Mapping the Renewable Sector to the Sustainable Development Goals
Given the urgency and scale at which renewables must be deployed to meet the world’s sustainable development and climate goals, it is critical that renewable energy companies understand their potential impacts—both positive and negative—on economically, socially and environmentally sustainable development. CCSI, the UN Sustainable Development Solutions Network, Equitable Origin, and the Business & Human Rights Resource Centre have launched the consultative draft of “Mapping the Renewable Energy Sector to the Sustainable Development Goals: An Atlas.” The new report explores how renewable energy companies can strengthen their contributions to the Sustainable Development Goals (SDGs) and respect human rights. In doing so, companies can also minimize risk and support a sustainable transition to a low-carbon economy. The authors welcome feedback through April 15, 2019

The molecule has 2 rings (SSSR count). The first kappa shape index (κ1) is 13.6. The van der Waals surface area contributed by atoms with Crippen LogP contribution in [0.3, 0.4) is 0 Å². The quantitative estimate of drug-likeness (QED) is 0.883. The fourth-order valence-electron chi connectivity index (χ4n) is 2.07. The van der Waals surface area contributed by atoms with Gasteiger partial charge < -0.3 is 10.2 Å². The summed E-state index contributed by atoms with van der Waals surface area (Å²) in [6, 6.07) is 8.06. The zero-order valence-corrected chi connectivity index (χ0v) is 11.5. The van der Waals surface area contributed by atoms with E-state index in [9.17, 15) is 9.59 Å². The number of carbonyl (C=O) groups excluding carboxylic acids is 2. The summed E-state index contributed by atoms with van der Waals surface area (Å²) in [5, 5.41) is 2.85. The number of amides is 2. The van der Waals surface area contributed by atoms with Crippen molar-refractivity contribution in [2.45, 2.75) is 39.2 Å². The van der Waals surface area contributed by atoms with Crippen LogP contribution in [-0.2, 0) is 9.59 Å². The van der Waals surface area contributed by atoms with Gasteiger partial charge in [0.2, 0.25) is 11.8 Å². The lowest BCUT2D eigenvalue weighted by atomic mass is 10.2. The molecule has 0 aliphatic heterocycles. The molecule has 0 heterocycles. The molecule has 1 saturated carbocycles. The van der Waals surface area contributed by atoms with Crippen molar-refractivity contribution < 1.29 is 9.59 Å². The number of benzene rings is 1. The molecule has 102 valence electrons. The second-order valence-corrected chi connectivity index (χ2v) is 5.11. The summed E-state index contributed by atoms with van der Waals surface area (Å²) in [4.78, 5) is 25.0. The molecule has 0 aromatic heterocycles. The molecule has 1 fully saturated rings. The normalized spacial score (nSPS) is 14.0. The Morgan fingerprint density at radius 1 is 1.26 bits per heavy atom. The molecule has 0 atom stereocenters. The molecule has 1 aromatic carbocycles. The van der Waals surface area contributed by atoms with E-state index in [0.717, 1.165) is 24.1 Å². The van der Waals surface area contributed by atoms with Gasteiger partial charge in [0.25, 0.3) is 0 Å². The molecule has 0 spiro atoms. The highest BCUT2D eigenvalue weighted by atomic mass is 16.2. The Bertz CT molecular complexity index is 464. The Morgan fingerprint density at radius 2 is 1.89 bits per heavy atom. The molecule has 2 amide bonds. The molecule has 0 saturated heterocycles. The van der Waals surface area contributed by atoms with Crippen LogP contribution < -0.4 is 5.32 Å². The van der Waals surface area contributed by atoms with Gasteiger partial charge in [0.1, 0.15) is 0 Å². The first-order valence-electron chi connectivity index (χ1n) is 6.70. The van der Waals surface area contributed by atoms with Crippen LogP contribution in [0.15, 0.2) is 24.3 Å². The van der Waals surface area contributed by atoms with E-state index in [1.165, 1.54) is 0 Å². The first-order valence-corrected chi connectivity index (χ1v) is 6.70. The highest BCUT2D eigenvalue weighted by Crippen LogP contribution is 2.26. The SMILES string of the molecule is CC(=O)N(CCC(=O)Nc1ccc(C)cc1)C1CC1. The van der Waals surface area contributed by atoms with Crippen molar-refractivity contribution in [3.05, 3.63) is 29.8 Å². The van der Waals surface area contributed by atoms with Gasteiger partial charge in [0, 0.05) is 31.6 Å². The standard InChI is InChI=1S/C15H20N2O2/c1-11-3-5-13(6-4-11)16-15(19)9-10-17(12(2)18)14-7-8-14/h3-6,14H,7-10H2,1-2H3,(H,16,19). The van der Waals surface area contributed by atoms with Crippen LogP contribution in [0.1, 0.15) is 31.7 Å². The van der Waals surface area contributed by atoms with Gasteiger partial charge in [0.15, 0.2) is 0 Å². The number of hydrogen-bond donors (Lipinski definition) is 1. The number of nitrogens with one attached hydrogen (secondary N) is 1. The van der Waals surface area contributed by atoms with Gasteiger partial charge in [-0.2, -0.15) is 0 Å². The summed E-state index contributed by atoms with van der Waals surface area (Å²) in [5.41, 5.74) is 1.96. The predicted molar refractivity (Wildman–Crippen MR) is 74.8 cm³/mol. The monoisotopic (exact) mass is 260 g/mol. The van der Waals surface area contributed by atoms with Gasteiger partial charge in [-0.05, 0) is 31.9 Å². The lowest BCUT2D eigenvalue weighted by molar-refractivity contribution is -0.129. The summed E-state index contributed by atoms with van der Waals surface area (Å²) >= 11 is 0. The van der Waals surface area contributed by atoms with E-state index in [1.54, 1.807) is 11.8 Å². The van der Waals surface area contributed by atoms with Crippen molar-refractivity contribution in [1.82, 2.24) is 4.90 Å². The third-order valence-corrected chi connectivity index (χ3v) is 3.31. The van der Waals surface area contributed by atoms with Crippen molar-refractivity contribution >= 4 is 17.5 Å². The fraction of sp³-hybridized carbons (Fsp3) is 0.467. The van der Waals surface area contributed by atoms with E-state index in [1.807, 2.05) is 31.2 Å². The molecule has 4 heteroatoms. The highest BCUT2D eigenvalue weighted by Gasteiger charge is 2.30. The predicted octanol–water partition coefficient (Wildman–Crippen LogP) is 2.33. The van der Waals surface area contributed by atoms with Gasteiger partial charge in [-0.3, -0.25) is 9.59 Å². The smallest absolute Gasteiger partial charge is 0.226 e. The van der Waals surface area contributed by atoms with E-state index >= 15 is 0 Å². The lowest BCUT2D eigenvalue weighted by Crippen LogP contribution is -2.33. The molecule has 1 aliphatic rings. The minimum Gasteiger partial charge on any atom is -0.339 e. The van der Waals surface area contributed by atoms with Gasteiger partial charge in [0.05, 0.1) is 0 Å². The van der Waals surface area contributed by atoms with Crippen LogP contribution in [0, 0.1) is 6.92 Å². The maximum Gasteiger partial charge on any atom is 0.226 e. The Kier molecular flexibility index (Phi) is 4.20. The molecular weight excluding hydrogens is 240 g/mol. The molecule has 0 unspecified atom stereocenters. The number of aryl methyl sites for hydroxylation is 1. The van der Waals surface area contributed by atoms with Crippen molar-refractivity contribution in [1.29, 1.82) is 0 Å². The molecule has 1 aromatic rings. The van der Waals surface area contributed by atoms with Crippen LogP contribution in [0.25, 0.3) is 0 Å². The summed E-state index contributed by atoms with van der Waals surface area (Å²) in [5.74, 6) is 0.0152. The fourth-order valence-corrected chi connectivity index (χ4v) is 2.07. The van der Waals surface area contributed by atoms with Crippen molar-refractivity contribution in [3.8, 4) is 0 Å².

Upcoming Events
March 25-28, 2019: CCSI at the World Bank Land and Poverty Conference
CCSI is participating in four events at this year’s Land and Poverty Conference, in Washington, D.C. from March 25-28. For those who are planning to attend, please join us for panel presentations on:


June 11–21, 2019: Executive Training on Sustainable Investments in Agriculture
We are accepting applications for our executive training on Sustainable Investments in Agriculture until April 5, 2019. This interdisciplinary program provides an overview of pressing issues related to agricultural investments, as well as an introduction to relevant practical skills. Participants work with practitioners and experts from within and beyond Columbia University, and receive a Statement of Attendance from Columbia University. Past participants have described the course as “phenomenal” and “fantastic," delivered by “highly knowledgeable” experts and providing a “great opportunity for networking.” For more information about the course, and to access the application, please visit our website. Applications will be reviewed on a rolling basis; applicants are strongly encouraged to apply early.